If you follow me on Twitter you may have seen that I’ve not been very well over the last couple of weeks and that just after my birthday something happened that once would have been my worst nightmare: I threw up.

If you don’t know, I have HAD emetophobia, a fear of vomiting. At my worst, this phobia controlled my life, made me starve myself and turned simple things like eating in public into a massive source of anxiety. As is common with emetophobes, I am very rarely ever sick. But for some reason, that night I was.

And you know what? I was completely fine. I mean, I didn’t enjoy the experience, obviously, but I stayed calm throughout, cleaned up after myself and took it in my stride. That might seem small to you, but to me it was a huge achievement.

Since then my confidence has grown and grown. I now eat things with my hands at work, eat chicken on a regular basis, and a few days ago did something I honestly never thought I would be able to do – I ate a sweet without washing my hands first. I didn’t try to tip it in my mouth, or pick it up with the wrapper. I just plunged my hand in the bag and went for it.

The list of small victories like this goes on and on and I’m ridiculously proud of myself.

This time last year I was at my absolute lowest point. I honestly felt hopeless. It’s been a long, difficult road, with almost 40 sessions of counselling and a prescription for Sertraline, an SSRI. Now, I feel like a new person.

No, that’s not quite right. I feel like the old me is back. The version of myself that finds joy in things, smiles for no reason and has goals, dreams and drives.

I was almost bursting with happiness when I reeled off this list of achievements to my counsellor and she looked so damn proud of me.

I went in knowing it was likely to be my last session. I felt ready. I’ve learned what I need to be kind to myself, to support myself during difficult times and to listen to my rational thoughts rather than my obsessive ones. I’m still recovering, but I feel confident enough to go it alone now.

Right before I said goodbye to my counsellor she said

You did this’

‘It’s not easy, but you did this.’ I can’t tell you how proud that made me feel. Finally I believe in myself again. All that trust in myself I’d lost over the years (for one reason or another), is coming back.

I feel invincible.

Afterwards I walked to work in the sunshine and treated myself to a milkshake.

Elliot drinking Starbucks

I reminded myself of this scene!

I’ve got this. I’ve bloody well got this.

Recovery is possible. There is hope. I hope that I’m proof of that.

If you think CBT could help you, speak to your GP, who may be able to refer you to local NHS services. Or, check out the BABCP website, to find a private therapist in your area.

What Thordis Elva is doing isn’t dangerous, but thinking we have a claim to her pain is.

Yesterday, Cosmopolitan published the remarkable story of Thordis Elva and Tom Stranger. To summarise briefly, the pair were in a relationship 20 years ago. One night, when Thordis was drunk, Tom forced himself on her. She was 16.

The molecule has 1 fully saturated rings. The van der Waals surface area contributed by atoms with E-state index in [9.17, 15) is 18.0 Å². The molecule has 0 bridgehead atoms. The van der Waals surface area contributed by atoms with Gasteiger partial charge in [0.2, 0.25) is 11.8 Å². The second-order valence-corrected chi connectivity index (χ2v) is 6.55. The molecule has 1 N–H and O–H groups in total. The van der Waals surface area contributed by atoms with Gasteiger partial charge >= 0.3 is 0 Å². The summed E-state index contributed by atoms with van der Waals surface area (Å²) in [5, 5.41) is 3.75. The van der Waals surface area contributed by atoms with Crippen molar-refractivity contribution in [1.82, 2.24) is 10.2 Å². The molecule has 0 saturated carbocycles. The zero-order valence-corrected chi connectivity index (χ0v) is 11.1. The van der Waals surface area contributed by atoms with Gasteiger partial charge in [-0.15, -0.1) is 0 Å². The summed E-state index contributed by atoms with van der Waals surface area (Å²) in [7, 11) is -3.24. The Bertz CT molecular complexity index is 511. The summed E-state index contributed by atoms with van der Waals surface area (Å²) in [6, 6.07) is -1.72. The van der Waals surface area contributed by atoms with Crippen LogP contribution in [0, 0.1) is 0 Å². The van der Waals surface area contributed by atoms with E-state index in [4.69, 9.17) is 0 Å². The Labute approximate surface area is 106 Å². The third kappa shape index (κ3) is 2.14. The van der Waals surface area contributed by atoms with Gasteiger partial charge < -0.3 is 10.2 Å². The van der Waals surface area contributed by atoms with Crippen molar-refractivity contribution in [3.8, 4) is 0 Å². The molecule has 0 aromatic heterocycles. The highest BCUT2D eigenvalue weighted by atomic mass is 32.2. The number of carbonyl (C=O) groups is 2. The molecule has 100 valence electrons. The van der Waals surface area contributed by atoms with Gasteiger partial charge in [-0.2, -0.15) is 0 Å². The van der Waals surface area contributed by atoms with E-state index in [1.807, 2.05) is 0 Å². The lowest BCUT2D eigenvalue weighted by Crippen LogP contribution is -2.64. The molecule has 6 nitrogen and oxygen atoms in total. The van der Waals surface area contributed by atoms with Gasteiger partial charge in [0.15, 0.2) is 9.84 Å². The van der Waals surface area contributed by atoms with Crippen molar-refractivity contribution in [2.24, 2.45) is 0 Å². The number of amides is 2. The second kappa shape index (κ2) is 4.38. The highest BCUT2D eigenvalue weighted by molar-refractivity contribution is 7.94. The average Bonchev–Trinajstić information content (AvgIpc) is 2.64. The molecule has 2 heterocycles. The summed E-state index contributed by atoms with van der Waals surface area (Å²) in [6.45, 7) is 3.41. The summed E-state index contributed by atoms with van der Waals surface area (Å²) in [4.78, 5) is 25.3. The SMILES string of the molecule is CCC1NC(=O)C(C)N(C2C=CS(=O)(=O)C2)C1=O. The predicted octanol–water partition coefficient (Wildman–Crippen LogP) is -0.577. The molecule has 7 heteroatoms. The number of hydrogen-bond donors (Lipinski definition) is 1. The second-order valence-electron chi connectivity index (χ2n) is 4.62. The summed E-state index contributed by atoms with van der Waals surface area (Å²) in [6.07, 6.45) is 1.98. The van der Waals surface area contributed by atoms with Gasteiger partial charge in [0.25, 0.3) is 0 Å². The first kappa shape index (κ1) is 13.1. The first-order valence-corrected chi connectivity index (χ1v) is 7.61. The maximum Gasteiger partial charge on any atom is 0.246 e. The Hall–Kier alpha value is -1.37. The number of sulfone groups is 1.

Years later, she reached out to him, and the pair embarked on a journey down the long road to forgiveness. Now they give talks about what happened all those years ago, and have co-authored a book, South of Forgiveness.

The article stirred up a lot of outrage on Twitter, and while I can understand where it’s coming from, I think we need look a bit deeper.

I appreciate that the issue here is that Tom has been given a platform. He doesn’t deserve to have a voice – he’s a rapist after all, right?

No. I simply don’t agree. While I don’t sympathise with him or condone what he did, he has a right to share his story. A story that I believe carries an important message. His account details how over the years he faced up to what he did, and shifted the blame of the attack onto himself. He learned that being in a relationship with someone doesn’t entitle you to their body, a lesson I fear many others have yet to learn. If his story stops just one other person from committing the same awful crime he did, then surely his openness is a positive thing.

As Thordis herself puts it,

“I understand those who are inclined to criticize me as someone who enabled a perpetrator to have a voice in this discussion. But I believe that a lot can be learned by listening to those who have been a part of the problem — if they’re willing to become part of the solution — about what ideas and attitudes drove their violent actions, so we can work on uprooting them effectively.”

I couldn’t agree more. I may not feel comfortable reading the words of a rapist, but I truly feel that the positive impact of his candour will far outweigh my uneasiness. It’s clear that Thordis understands the seriousness of what she’s doing, and I think we should trust that they will use their platform responsibly.

Thordis wants to share her story, and for reasons we don’t need to understand, she wants Tom to be a part of that. By suggesting Tom shouldn’t have a voice, are we not saying Thordis shouldn’t either?

Many people have sadly gone through what Thordis did, and quite understandably wouldn’t be able to forgive their attacker. But we can still support what she is doing without invalidating our own feelings. There is no ‘right’ way to recover from sexual assault and while we might not understand how Thordis is able to have the relationship she does with Tom, we have to respect her right to do what she needs to heal.

You have every right to be outraged.

No-one would blame you if you didn’t want to read their book or listen to what they have to say. But for every person that disagrees with what they’re doing is another person that could draw strength from their story of forgiveness. So please don’t be so quick to brand what they’re doing as ‘dangerous’.

Tom has a voice here because Thordis has given it to him. If we silence him, we are effectively silencing her. And that’s dangerous.

You can watch their Ted Talk here.